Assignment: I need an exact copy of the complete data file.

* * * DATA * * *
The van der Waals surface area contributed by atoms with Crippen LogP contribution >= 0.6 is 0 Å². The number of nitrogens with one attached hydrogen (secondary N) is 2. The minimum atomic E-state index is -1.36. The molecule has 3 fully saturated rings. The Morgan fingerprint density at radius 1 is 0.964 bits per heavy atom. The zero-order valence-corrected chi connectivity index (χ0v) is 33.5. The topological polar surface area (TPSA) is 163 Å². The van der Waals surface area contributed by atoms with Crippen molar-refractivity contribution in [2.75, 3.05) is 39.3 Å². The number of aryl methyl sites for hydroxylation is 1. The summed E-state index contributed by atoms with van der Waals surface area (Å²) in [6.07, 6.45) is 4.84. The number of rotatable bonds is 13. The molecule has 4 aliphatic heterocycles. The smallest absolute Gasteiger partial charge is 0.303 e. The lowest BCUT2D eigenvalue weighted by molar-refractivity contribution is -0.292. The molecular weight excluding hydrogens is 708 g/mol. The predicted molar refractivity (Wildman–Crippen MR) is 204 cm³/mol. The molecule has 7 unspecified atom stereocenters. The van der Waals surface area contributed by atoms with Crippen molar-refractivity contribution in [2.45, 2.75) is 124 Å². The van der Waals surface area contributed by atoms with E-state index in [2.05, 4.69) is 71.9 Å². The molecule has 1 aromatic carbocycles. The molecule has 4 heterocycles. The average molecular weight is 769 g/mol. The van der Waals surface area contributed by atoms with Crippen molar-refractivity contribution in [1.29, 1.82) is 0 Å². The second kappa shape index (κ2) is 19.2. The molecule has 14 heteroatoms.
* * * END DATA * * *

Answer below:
The van der Waals surface area contributed by atoms with Crippen LogP contribution >= 0.6 is 0 Å². The number of nitrogens with one attached hydrogen (secondary N) is 2. The minimum atomic E-state index is -1.36. The molecule has 3 fully saturated rings. The Morgan fingerprint density at radius 1 is 0.964 bits per heavy atom. The zero-order valence-corrected chi connectivity index (χ0v) is 33.5. The topological polar surface area (TPSA) is 163 Å². The van der Waals surface area contributed by atoms with Crippen molar-refractivity contribution in [2.75, 3.05) is 39.3 Å². The number of aryl methyl sites for hydroxylation is 1. The summed E-state index contributed by atoms with van der Waals surface area (Å²) in [6.07, 6.45) is 4.84. The number of rotatable bonds is 13. The molecule has 4 aliphatic heterocycles. The smallest absolute Gasteiger partial charge is 0.303 e. The lowest BCUT2D eigenvalue weighted by molar-refractivity contribution is -0.292. The molecular weight excluding hydrogens is 708 g/mol. The predicted molar refractivity (Wildman–Crippen MR) is 204 cm³/mol. The molecule has 7 unspecified atom stereocenters. The van der Waals surface area contributed by atoms with Crippen molar-refractivity contribution in [2.45, 2.75) is 124 Å². The van der Waals surface area contributed by atoms with E-state index in [2.05, 4.69) is 71.9 Å². The molecule has 1 aromatic carbocycles. The molecule has 4 heterocycles. The average molecular weight is 769 g/mol. The van der Waals surface area contributed by atoms with Crippen molar-refractivity contribution in [1.29, 1.82) is 0 Å². The second kappa shape index (κ2) is 19.2. The molecule has 14 heteroatoms.